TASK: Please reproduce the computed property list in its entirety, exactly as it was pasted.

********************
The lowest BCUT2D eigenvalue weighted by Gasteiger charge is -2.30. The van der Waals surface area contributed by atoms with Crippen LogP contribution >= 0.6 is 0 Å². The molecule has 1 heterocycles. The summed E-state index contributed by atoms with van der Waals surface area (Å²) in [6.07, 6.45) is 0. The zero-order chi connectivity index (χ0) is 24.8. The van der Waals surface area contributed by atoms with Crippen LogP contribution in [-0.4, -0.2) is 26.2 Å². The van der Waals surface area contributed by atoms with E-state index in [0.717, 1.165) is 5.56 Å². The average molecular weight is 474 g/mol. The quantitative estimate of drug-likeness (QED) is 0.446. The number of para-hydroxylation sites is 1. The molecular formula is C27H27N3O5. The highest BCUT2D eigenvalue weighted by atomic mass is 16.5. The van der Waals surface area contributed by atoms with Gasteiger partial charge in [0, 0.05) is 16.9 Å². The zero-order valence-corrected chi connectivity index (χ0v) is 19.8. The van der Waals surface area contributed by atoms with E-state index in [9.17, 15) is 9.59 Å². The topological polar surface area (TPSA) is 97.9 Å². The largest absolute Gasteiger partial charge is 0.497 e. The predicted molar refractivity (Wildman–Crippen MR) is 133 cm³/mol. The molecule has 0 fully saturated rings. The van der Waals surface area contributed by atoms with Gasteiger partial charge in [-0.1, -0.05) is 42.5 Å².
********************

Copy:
The lowest BCUT2D eigenvalue weighted by Gasteiger charge is -2.30. The van der Waals surface area contributed by atoms with Crippen LogP contribution >= 0.6 is 0 Å². The molecule has 1 heterocycles. The summed E-state index contributed by atoms with van der Waals surface area (Å²) in [6.07, 6.45) is 0. The zero-order chi connectivity index (χ0) is 24.8. The van der Waals surface area contributed by atoms with Crippen LogP contribution in [-0.4, -0.2) is 26.2 Å². The van der Waals surface area contributed by atoms with E-state index in [0.717, 1.165) is 5.56 Å². The average molecular weight is 474 g/mol. The quantitative estimate of drug-likeness (QED) is 0.446. The number of para-hydroxylation sites is 1. The molecular formula is C27H27N3O5. The highest BCUT2D eigenvalue weighted by atomic mass is 16.5. The van der Waals surface area contributed by atoms with Gasteiger partial charge in [0, 0.05) is 16.9 Å². The zero-order valence-corrected chi connectivity index (χ0v) is 19.8. The van der Waals surface area contributed by atoms with E-state index in [9.17, 15) is 9.59 Å². The topological polar surface area (TPSA) is 97.9 Å². The largest absolute Gasteiger partial charge is 0.497 e. The predicted molar refractivity (Wildman–Crippen MR) is 133 cm³/mol. The molecule has 0 fully saturated rings. The van der Waals surface area contributed by atoms with Gasteiger partial charge in [-0.1, -0.05) is 42.5 Å².